• CS 348: Introduction to Knowledge Discovery. Knowledge discovery is the process of discovering useful regularities in large and complex data sets. The field encompasses techniques from artificial intelligence (representation and search), statistics (inference), and databases (data storage and access). When integrated in to useful systems, these techniques can help human analysts make sense of vast stores of digital information.
     
  • CS 453: Computer Networking. Security topics covered typically include principles of cryptography; authentication; integrity; key distribution and certification; firewalls; attacks and countermeasures; case studies.
      
  • CS 466: Applied Crypto. Topic typically include the foundations of modern cryptography and the humility of building practical cryptographic systems. Topics include fundamentals of cryptography, applications, attacks, and theory. The class draws on material from public key cryptography, hash functions, symmetric cryptography, and other timely topics -- primarily from number theoretic, performance, and definitional perspectives.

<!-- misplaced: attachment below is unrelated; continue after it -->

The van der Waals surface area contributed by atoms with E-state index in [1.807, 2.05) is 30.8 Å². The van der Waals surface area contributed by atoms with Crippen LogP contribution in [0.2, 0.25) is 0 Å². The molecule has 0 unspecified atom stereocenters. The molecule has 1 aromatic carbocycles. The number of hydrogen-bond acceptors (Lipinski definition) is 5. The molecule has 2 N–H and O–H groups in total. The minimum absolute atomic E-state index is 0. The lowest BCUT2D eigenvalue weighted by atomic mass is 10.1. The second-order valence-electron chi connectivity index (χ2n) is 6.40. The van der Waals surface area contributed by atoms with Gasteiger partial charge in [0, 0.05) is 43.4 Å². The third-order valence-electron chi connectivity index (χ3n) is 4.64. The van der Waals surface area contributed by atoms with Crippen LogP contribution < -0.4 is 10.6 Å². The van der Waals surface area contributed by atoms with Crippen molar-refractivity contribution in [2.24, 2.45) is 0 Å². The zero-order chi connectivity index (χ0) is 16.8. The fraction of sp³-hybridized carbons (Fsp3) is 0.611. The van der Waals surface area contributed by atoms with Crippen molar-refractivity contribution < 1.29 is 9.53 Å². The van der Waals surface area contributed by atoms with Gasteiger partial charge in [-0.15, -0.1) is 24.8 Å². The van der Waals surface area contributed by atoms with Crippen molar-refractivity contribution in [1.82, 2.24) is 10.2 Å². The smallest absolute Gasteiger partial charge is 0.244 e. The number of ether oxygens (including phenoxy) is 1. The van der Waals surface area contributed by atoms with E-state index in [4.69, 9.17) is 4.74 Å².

• CS 365: Digital Forensics. The course is a broad introduction to forensic investigation of digital information. We cover the acquisition, preservation, harvesting, analysis, and courtroom presentation of information from file systems, operating systems, networks, database systems, applications, media files, and embedded systems. The primary goal of the class is to understand why and from where information is recoverable in these systems. We also review important case law and legal concepts.
     
  • Prof. Wayne Burleson regularly offers ECE 697AB Security Engineering, and the course can serve as a substitute for CS660 for students in the Security & Privacy track.
  • You are also welcome to complete CS 496 (Independent study) and 499Y/499T (Honors research or honors thesis) using a security & privacy related topic. Talk first to your professors about completing this option and the UPD to receive permissions for counting 496/499 towards this track.